From the post:
BEFORE BETH SCHWARTZAPFEL became a staff writer for The Marshall Project three years ago, she spent a decade as a freelance magazine writer. She got used to spinning 4,000-word narratives for places like Mother Jones and the Boston Review. When she arrived at the nonprofit newsroom, which covers criminal justice, Schwartzapfel found herself tackling an entirely different animal: breaking news and hard-hitting features that put the facts center stage.
Schwartzapfel considered how she could bring her storytelling chops to these new formats. Her answer was what she calls “tiny narratives”: compact anecdotes, sometimes only a few lines long, scattered throughout a fact-driven article. “I think of them as raisins in oatmeal, or the signs people hold on the sidelines of a marathon. They’re little surprises or jolts of pleasure to remind people of what they’re reading and why it matters,” she explained in a session at the Power of Narrative Conference at Boston University in late March.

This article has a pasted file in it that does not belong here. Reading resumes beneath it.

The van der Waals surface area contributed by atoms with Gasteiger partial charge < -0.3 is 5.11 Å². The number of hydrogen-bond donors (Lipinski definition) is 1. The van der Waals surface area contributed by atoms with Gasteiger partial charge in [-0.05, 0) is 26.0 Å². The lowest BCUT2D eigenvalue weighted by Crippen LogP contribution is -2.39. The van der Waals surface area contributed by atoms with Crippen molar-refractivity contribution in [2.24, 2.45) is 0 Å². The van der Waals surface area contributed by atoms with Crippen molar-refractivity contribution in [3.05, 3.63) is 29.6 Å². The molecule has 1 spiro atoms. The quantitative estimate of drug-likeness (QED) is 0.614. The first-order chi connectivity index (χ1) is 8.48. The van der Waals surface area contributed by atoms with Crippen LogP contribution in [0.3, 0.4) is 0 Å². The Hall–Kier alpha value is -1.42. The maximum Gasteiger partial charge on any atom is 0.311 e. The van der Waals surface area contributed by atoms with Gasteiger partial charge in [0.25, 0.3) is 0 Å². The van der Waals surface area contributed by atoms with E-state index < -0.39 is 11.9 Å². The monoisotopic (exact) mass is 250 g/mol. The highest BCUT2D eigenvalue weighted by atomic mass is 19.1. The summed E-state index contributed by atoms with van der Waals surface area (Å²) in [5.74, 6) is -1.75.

Those nuggets of humanity can help keep readers on the page at a time when news organizations are scrambling for the public’s attention. But it isn’t easy to do well. Injecting narrative elements into a news or investigative story can bring unnecessary clutter or overwhelm the essential facts.
Here are tips from Schwartzapfel and other speakers at the conference about how to get “tiny narratives” right.
… (emphasis in original)
A series of great tips, but if you want more examples of Schwartzapfel’s writing, try Beth Schwartzapfel, Staff Writer.
I count fifty-five (55) stories.
More than enough for a Hunter Thompson exercise of re-typing great stories:
Think of Thompson’s approach as developing “muscle and verbal cadence” memory.
I’m much more likely to try that with Schwartzapfel’s stories than with XQuery, but it would be an interesting exercise in both cases.